University of Cambridge > > Land Economy Seminar Series > Testing tacit collusion in the Chilean housing market.

Testing tacit collusion in the Chilean housing market.

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Literature has established that a well-functioning housing and real estate market can promote development, poverty reduction, and improvements in quality of life, as a consequence of the strong relationship that exists between access to adequate housing, home ownership and a series of indirect welfare outcomes such as improved access to credit, increased productivity in family- owned businesses, improved labour market insertion, and increased household income. Hence, to have a clear idea of the housing markets a degree of competition is vital. The latter is the starting point for undertaking any policy tool which aims to improve these markets’ efficiency. This research aims to test the extent of competition in the Santiago of Chile housing market. In order to achieve this objective a two step methodology is proposed. In the first step, using a hedonic price model, a sub-market analysis is proposed to divide the Santiago housing market into different sub-markets to focus the competition analysis upon these sub-markets. The second step is the tacit collusion test itself which will be made comparing the industry mark-up against the business cycle in every sub-market, using panel data regression models.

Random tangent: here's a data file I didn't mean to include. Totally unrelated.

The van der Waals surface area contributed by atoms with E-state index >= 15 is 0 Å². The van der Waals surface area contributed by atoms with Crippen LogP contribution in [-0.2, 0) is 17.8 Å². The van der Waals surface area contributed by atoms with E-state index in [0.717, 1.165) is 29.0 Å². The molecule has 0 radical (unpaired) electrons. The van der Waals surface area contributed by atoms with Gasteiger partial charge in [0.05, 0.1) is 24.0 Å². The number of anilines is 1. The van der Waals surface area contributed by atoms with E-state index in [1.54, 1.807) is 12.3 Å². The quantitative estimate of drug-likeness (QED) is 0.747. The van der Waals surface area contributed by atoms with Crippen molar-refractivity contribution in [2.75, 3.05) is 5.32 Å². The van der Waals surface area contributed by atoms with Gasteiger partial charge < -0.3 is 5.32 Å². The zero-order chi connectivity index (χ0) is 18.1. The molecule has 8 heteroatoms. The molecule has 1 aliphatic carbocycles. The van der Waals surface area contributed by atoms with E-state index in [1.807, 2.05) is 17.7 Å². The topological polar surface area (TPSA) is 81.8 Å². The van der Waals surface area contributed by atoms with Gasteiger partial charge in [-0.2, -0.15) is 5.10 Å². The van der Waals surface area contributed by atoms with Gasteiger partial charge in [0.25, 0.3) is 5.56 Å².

This talk is part of the Land Economy Seminar Series series.

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